How far apart to plant tomatoes in your garden depends on the type of tomatoes you are growing and, to some extent, on how much space you have. A good guide for the typical home garden is as follows: Indeterminate (cordon or vine) tomatoes should be spaced around 15 to 18 inches (38 to 45 cm) apart; determinate (bush) tomatoes should be planted around 18 to 24 inches (45 to 60 cm) apart; and dwarf varieties of tomatoes should be planted 10 to 12 inches (25 to 30 cm) apart.
Spacing tomato plants
There is some debate about how far apart tomatoes should be spaced. The distances quoted above are taken from my go-to source on vegetable growing – “Grow your own Vegetables” by Joy Larkcom. These are really minimum distances and assume that you have limited space in your garden for your tomato plants. Dan Drost, vegetable specialist at Utah State University says that generally tomatoes need a little bit more space and advises that they be planted 2 feet apart, with rows 2-3 feet apart.
Some commentators suggest tomato plants should be at least 3 feet apart but, interestingly, there is a fair bit of research to suggest that spacing greater than 12 inches (30cm), seems to make little difference to yield or quality of ripened tomatoes at maturity.
In any case, there are two main reasons to make sure that you do space your tomatoes at the minimum distance apart for their type.
Firstly, tomatoes are hungry plants and, in good soil, they will develop a fairly sizeable root ball. Obviously, tomatoes planted too close together will be competing for the same water and nutrients and their growth will be limited as a result.
Secondly, tomatoes can be subject to blight, which is an air-borne fungal disease that can especially occur in humid conditions. Sufficient spacing between tomato plants encourages air flow and combats humidity. It also helps limit the speed at which blight can spread between plants.
Spacing of indeterminate tomato plants
Indeterminate, or Cordon, tomatoes are the ones that are typically trained upwards on a stake or on wire supports. As the name suggests, these types of tomatoes will continue growing upwards as long as you allow them to. To a degree, this growth habit determines how far apart to plant tomatoes of this type.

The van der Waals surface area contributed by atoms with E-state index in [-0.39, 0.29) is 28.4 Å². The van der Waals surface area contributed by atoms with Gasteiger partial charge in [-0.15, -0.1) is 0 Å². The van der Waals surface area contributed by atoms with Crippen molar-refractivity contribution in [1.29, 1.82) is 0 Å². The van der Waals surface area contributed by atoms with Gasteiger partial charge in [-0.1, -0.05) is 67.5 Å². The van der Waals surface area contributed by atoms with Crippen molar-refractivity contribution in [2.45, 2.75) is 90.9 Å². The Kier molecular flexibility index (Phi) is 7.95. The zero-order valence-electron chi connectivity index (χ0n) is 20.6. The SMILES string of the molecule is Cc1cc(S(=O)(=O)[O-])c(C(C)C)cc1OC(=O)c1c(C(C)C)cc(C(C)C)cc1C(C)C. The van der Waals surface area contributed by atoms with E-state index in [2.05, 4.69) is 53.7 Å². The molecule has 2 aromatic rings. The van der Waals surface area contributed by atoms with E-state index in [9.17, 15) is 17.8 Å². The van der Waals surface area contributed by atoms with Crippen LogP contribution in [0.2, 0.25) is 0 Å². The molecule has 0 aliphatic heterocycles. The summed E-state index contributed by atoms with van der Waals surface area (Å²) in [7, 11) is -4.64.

Gardeners typically stop the growth of indeterminate tomatoes once 4 to 6 flower trusses have set fruit. We also pinch out the suckers or tomato sideshoots so that all of the energy that the plant draws from the soil and the sun goes into producing the fruits that we desire. Because indeterminate tomatoes are trained upwards and restrained in their growth, they can be grown slightly more closely together than determinate or bush varieties of tomatoes.
As indicated above, indeterminate tomatoes can be grown 15 to 18 inches (38 to 45 cm) apart. If grown in rows, the plants should be staggered.
Spacing of determinate or bush tomato plants
Bush tomatoes, grow outwards rather than upwards. Because of this, we do not remove the suckers or sideshoots from bush tomatoes as these are the source of the tomato fruits themselves.
Because of the bushy habit of determinate tomatoes they require a little bit more room and should be spaced slightly further apart that indeterminate tomato plants. Thus, bush tomatoes should be planted around 18 to 24 inches (45 to 60 cm) apart as a minimum.
Spacing of dwarf tomato plants
Dwarf tomato plants are very small, compact varieties that usually grow no more than 8 inches (20cm) high. They are good for containers or the edges of vegetable beds and do not require staking or pruning. Dwarf varieties should be planted 10 to 12 inches (25 to 30 cm) apart.
How far apart to plant tomatoes in a raised bed
Tomatoes can do well in a raised bed as raised beds usually allow plants to spread their roots quite deeply to draw up water and nutrients from well below the soil surface.
Tomatoes planted in raised beds should be treated like tomatoes planted in the ground as far as spacing is concerned. So, follow the guidance above for the different types of tomato plant.
How far apart to plant tomatoes in growbags
Growbags often have cut-outs for three plants to be grown in them. It is indeed possible to grow three tomato plants in one growbag – I know, I have done it reasonably successfully. However, because tomatoes are heavy feeders, it is really preferable to limit growing to two plants per bag.
How far apart to plant tomato plants is an important question because of the impact on yields and susceptibility to disease if plants are too close. However, if space is limited and you meet the minimum of 12 to 18 inches (30 to 45cm) between plants you should find that your tomato growing is still a success.
More on Growing tomatoes
Here are our other posts to help you with your tomato growing:
- Pricking our tomato seedlings – how to do it with video instructions
- Why do tomatoes get black on the bottom (blossom end rot)?
- Pinching out tomato plants – pruning side shoots
- Tomatoes not turning red? Here is what to do ...
Martin Cole has been an avid gardener for more than 20 years and loves to talk and write about gardening. In 2006 he was a finalist in the BBC Gardener of the Year competition. He is a member of the National dahlia Society.
He previously lived in London and Sydney, Australia, where he took a diploma course in Horticultural studies and is now based in North Berwick in Scotland. He founded GardeningStepbyStep.com in 2012. The website is aimed at everybody who has been bitten by the gardening bug and wants to know more.
Gardening Step by Step has been cited by Thompson and Morgan, the UK’s largest mail order plant retailer, as a website that publishes expert gardening content.
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